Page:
and in a state`|0>`

with coefficient`1`

. We’ll get two numbers between the range`(-1, +1)`

as an output.

Our quantum layer schematically will looks like this:

Let’s code it:

`dev = qml.device("default.qubit", wires=n_qubits)`@qml.qnode(dev)

def qnode(inputs, weights):

qml.templates.AngleEmbedding(np.pi*inputs, wires=range(n_qubits))

qml.templates.StronglyEntanglingLayers(weights, wires=range(n_qubits))

return [qml.expval(qml.PauliZ(i)) for i in range(n_qubits)]

weight_shapes = {"weights": (layers,n_qubits,3)}

inputs = np.random.rand(n_qubits).astype(comp_dtype)

weights = np.random.rand(layers, n_qubits, 3).astype(comp_dtype)

plt.figure(figsize=(10,10))

qml.draw_mpl(qnode)(inputs, weights)

plt.show()

To complete the model, we’ll use two dense layers as input and output layers. The first one will have `sigmoid`

activation function and the second one `softmax`

, since we have binary classification with two numbers as output from our model. To make our `qnode`

proper Keras layer, we need to put it into `qml.qnn.KerasLayer()`

wrapper:

q_layer = qml.qnn.KerasLayer(qnode, weight_shapes, output_dim=n_qubits, dtype=comp_dtype)

q_layer.build(2)q_model = tf.keras.models.Sequential()

q_model.add(tf.keras.layers.Dense(n_qubits, activation='sigmoid', input_dim=data_dimension))

q_model.add(q_layer)

q_model.add(tf.keras.layers.Dense(data_dimension, activation='softmax'))q_model.summary()

Model: "sequential"

_________________________________________________________________

Layer (type) Output Shape Param #

=================================================================

dense (Dense) (None, 2) 6

_________________________________________________________________

keras_layer (KerasLayer) (None, 2) 6

_________________________________________________________________

dense_1 (Dense) (None, 2) 6

=================================================================

Total params: 18

Trainable params: 18

Non-trainable params: 0

_________________________________________________________________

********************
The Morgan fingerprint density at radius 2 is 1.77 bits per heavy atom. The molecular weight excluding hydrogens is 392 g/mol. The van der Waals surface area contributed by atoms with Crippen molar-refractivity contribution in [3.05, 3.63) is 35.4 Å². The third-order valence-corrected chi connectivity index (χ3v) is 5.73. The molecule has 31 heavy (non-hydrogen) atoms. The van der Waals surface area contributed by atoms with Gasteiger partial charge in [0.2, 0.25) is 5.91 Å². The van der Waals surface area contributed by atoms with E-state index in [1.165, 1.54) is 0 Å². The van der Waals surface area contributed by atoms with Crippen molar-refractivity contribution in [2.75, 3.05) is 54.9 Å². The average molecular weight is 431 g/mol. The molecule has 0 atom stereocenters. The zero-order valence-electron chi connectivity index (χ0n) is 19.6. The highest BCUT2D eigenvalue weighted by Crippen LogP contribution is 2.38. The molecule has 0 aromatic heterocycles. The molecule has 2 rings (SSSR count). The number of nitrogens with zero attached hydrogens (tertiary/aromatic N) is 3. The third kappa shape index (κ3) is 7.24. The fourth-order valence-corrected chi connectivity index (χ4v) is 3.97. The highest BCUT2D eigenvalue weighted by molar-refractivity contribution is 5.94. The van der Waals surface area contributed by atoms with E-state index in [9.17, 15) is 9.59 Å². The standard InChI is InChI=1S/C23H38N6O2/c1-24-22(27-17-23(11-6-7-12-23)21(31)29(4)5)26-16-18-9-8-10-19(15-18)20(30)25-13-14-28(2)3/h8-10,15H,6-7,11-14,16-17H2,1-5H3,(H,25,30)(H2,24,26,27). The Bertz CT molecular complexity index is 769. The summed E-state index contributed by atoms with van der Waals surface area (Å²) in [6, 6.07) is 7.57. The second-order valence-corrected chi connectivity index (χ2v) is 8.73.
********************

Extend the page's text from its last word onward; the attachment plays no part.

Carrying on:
**H-QNN training:**

Finally, we are ready to run the training:

%%timeopt = tf.keras.optimizers.Adam(learning_rate=0.05)

q_model.compile(loss='categorical_crossentropy', optimizer=opt,metrics=["accuracy"])q_history = q_model.fit(trainX, trainy, validation_data=(testX, testy), epochs=n_epochs, batch_size=batch_size)

1400/1400 [==============================] - 279s 199ms/step - loss: 0.2310 - accuracy: 0.9268 - val_loss: 0.0110 - val_accuracy: 0.9993

Wall time: 4min 38s

As we can see, our model trained in just one epoch. Let’s evaluate it and see the results in a confusion matrix:

# predicition:

valpredy = q_model.predict(valx)

valpredy_round = np.round(valpredy)# metrics calculation:

q_classification = classification_report(valy[:,1], valpredy_round[:,1])

q_confusion = confusion_matrix(valy[:,1], valpredy_round[:,1])q_accuracy = round(accuracy_score(valy[:,1], valpredy_round[:,1])*100,5)

q_recall = round(recall_score(valy[:,1], valpredy_round[:,1], average='macro')*100,5)

q_precision = round(precision_score(valy[:,1], valpredy_round[:,1], average='weighted')*100,5)

q_f1 = round(f1_score(valy[:,1], valpredy_round[:,1], average='weighted')*100,5)print(f'Accuracy:t {q_accuracy:.2f}%')

Accuracy: 99.87%

print(f'Recall:tt {q_recall:.2f}%')c

print(f'Precision:t {q_precision:.2f}%')

print(f'F1:tt {q_f1:.2f}%')

Recall: 99.53%

Precision: 99.87%

F1: 99.87%disp = ConfusionMatrixDisplay(confusion_matrix=q_confusion)

disp.plot()

plt.show()

**Classical analog:**

This shows that H-QNN can be very effective in a simple classification. For comparison, we’ll train a classical DNN model. As activation, we’ll use relu instead of sigmoid, but the layers shape stays the same:

model = tf.keras.models.Sequential()

model.add(tf.keras.layers.Dense(n_qubits, activation='relu', input_dim=data_dimension))

model.add(tf.keras.layers.Dense(data_dimension, activation='relu'))

model.add(tf.keras.layers.Dense(data_dimension, activation='softmax'))model.summary()